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Fitch downgrades five Lankan finance and leasing companies

Fitch Ratings has downgraded the National Long-Term Ratings of five Sri Lankan finance and leasing companies (FLCs) after the recent sovereign downgrade and recalibration of the agency’s Sri Lankan National Rating scale.

The FLCs’ ratings remain on Rating Watch Negative (RWN). The downgrades follow similar action on 10 Sri Lankan banks. For details, see “Fitch Downgrades 10 Sri Lankan Banks’ Ratings”, dated 12 January.

The recalibration of the national scale is to reflect changes in the relative creditworthiness among Sri Lankan issuers following Fitch’s downgrade of Sri Lanka’s Long-Term Local Currency Issuer Default Rating (IDR) to ‘CC’ from ‘CCC’/Under Criteria Observation on 1 December 2022. Fitch typically does not assign Outlooks or apply modifiers to sovereigns with a rating of ‘CCC+’ or below.

National scale ratings are a risk ranking of issuers in a particular market designed to help local investors differentiate risk. Sri Lanka’s national scale ratings are denoted by the unique identifier ‘(lka)’.

Fitch adds this identifier to reflect the unique nature of the Sri Lankan national scale. National scales are not comparable with Fitch’s international rating scales or with other countries’ national rating scales.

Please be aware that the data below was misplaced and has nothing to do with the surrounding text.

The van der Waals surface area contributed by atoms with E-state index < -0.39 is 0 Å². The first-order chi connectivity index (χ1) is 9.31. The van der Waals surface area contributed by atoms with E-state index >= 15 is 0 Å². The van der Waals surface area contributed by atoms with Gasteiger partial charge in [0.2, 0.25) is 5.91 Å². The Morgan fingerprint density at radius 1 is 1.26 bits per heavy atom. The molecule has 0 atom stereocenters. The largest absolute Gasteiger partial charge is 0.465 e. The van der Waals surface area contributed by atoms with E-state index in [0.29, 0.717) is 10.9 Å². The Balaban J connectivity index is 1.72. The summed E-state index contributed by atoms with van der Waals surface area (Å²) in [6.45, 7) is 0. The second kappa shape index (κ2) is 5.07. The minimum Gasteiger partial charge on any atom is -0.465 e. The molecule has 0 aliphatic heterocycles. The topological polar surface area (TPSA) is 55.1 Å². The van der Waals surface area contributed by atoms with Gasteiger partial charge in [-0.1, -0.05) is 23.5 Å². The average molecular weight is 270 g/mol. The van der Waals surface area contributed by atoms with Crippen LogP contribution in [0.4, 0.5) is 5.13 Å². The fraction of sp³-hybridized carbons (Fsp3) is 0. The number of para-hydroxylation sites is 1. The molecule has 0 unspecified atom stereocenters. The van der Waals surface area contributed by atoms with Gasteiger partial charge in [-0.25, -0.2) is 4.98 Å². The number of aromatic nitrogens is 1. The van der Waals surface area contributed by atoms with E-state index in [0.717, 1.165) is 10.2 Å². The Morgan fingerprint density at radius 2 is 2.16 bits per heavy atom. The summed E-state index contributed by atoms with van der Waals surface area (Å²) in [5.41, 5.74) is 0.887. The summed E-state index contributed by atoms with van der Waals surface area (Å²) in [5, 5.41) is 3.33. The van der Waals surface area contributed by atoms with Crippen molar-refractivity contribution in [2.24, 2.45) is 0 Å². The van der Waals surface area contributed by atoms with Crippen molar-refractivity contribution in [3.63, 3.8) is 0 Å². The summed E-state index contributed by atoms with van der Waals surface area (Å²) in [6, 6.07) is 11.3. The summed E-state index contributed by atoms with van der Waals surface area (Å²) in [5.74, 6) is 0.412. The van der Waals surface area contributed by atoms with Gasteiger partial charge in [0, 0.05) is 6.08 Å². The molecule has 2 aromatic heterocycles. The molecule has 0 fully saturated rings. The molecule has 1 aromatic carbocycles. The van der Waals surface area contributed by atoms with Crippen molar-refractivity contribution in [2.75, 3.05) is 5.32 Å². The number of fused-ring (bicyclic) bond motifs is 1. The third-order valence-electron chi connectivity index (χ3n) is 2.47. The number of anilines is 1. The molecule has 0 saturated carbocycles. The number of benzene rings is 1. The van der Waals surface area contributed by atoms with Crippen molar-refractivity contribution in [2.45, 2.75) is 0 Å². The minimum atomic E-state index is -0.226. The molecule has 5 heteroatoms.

The recalibration of the Sri Lankan National Rating scale has resulted in downgrades of the National Long-Term Ratings of the following Fitch rated FLCs:

These companies are People’s Leasing and Finance PLC (PLC) , Central Finance Company PLC CBC Finance LTD , HNB Finance PLC and Siyapatha Finance PLC (Siyapatha)

The National Ratings of other Sri Lankan FLCs, which are not mentioned in this commentary, have not been affected by the recalibration. Still, their credit profiles generally remain exposed to heightened downside risks in the current operating environment.

The downgrades of the National Ratings of PLC and CF are driven by the downgrade of the sovereign’s Long-Term Local-Currency IDR and the recalibration of the Sri Lankan National Rating scale. They also reflect their relative creditworthiness among Sri Lankan issuers, including the larger banks.

A probable default on the sovereign’s local-currency obligations increases the risk that authorities will impose restrictions on FLCs servicing their local-currency obligations, like for the banks. That said, we believe that this risk is lower than non-payment by the sovereign.

The downgrades of CBCF, HNBF and Siyapatha stem from the downgrades of their bank parents ─ Commercial Bank of Ceylon PLC (A(lka)/RWN), Hatton National Bank PLC (A(lka)/RWN) and Sampath Bank PLC (A(lka)/RWN), respectively ─ due to the recalibration of the bank parents’ National Ratings.

These FLCs remain rated two notches below their respective parents’ ratings, reflecting the finance subsidiaries’ limited importance to their bank parents.

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